The X-Files: Conspiracy #1 - Generation 1 - IDW Comic Book

The Lone Gunmen get an infodump from the future, and it doesn't look good. Neither does the present, judging from the pile of extremely pointy mass-deaths Mulder and Scully are presently investigating. But how do the Ghostbusters, the Transformers, the Teenage Mutant Ninja Turtles, and The Crow figure into this? The X-Files: Conspiracy is part 1 of a 6-issue crossover event written by Paul Crilley with art by John Stanisci, colors by Steven Downer, and letters by Chris Mowry.

FACT: hitting David Duchovny upside the head with a radiation suit turns him into Elvis.

The Lone Gunmen (whose deaths were retconned in the X-Files Season 10 comic) are hard at work decrypting files sent to them from within CERN, the operators of the Large Hadron Collider- and all of them are news articles from the future. The key is a company named Skylogic Systems, but there are no search results for that name. That's something that shouldn't happen, according to Langly. This is all cryptic enough that the Gunmen decide they need to show it to someone. In Winchester Virginia, Someone (Fox Mulder) has been invited to see the grisly deaths of people who've been affected by some kind of virus. Whatever it is, it makes metal spikes burst forth from their bodies as though they died from some ill-considered Hellraiser cosplay. The Gunmen show up and show Mulder the photos, and fulfill their purpose in the X-Files story formula as the dudes so crazy even Mulder doesn't believe them... and then Mulder sees the same crime scene photo that he just watched being taken. They promise to keep Mulder posted and get back to work, but are accosted by two people in black suits who try to shoot them for searching for Skylogic Systems. I feel really sorry for anyone who Googled that because they were thinking about using the name.

Conspiracy is an event book, this being one of the two bookend issues that are going to be used to tie together the crossover books. Future issues of Conspiracy will feature the Transformers directly- along with the Teenage Mutant Ninja Turtles and the Ghostbusters, but of course the focus is on the X-Files and particularly the Lone Gunmen, the comic relief conspiracy-nerds that got their own series back in 2001. Which is fine by me because they were pretty much my favorite part of the X-Files, and while they don't have enough time or enough dialogue to really shine here, they're also my favorite part of this comic so far. The rest of it is pretty much what you would expect from a comic titled Conspiracy, where someone discovers a conspiracy and people don't believe them until they do, and then Sinister Forces attempt to silence the whistleblowers. One plot point I feel is oversimplified: what do you mean "every word has some sort of search result"? This is patently untrue, especially when you're dealing with made-up compound words like "Skylogic." Here, I invent a word: barfexpediting. Use it to describe things that make you throw up quickly. This review is now (as of this writing) the one and only search result for "barfexpediting." Which actually defeats my point in hindsight, but when I wrote this, the word barfexpediting did not exist, and scary people who might be Decepticons did not show up at my door trying to kill me when I searched for it.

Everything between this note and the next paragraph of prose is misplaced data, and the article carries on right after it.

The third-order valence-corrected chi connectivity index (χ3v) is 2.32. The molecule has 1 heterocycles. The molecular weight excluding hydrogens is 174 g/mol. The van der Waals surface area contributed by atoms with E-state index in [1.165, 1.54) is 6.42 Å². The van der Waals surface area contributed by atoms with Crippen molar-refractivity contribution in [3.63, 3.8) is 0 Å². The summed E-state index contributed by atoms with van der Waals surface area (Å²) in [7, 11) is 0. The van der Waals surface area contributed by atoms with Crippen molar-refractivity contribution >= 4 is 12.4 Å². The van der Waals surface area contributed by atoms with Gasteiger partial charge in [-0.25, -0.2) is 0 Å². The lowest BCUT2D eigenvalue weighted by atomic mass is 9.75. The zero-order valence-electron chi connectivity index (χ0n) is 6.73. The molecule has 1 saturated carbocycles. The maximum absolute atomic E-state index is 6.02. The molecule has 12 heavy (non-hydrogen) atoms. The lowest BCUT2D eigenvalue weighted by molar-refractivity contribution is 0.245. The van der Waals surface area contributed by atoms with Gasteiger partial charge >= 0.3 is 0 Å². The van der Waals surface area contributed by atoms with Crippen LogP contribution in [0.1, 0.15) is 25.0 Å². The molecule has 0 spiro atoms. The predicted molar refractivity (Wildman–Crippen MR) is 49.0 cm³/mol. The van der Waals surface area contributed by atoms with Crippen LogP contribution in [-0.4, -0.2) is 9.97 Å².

...hold on, gotta answer the d

I'm not really familiar with John Stanisci as an artist, but he seems a good fit for an X-Files comic. The creepy, gory bits with the virus' first victims are appropriately moody, and since the entire story hangs off of the impact of the virus that's a major positive. The art style in general is one that seems to prioritize mood over technical issues. Perspective, especially on faces, gets a bit weird at times, and I'm pretty sure that certain panels have been photo-referenced. Sadly Gillian Anderson is seemingly not photo-referenced at any point and so Scully tends to look a bit generic next to Mulder. Steven Downer's colors do a good job of distinguishing scenes, though he does fall a bit too much into the Teal & Orange Color Theory trap.

Conspiracy seems like a solid X-Files comic, which honestly means it's not entirely to my tastes, but it's done well enough and it's a good setup for the crossover. The draw for non-X-Files fans is going to be the crossovers with other characters, and those begin later this month with the Ghostbusters. Transformers follow in February, then TMNT, and in March we have The Crow followed by the wrap-up issue. I think we'll have a better idea of how this is going to go once we see the Gunmen deal with the Ghostbusters, and then shortly thereafter we'll get to what will be the point for most of the people reading this review. Hopefully it'll be interesting to see how our favorite characters fare in an X-Files world.

DateJanuary 14th 2014  
Score 5 stars (5 out of 10)  

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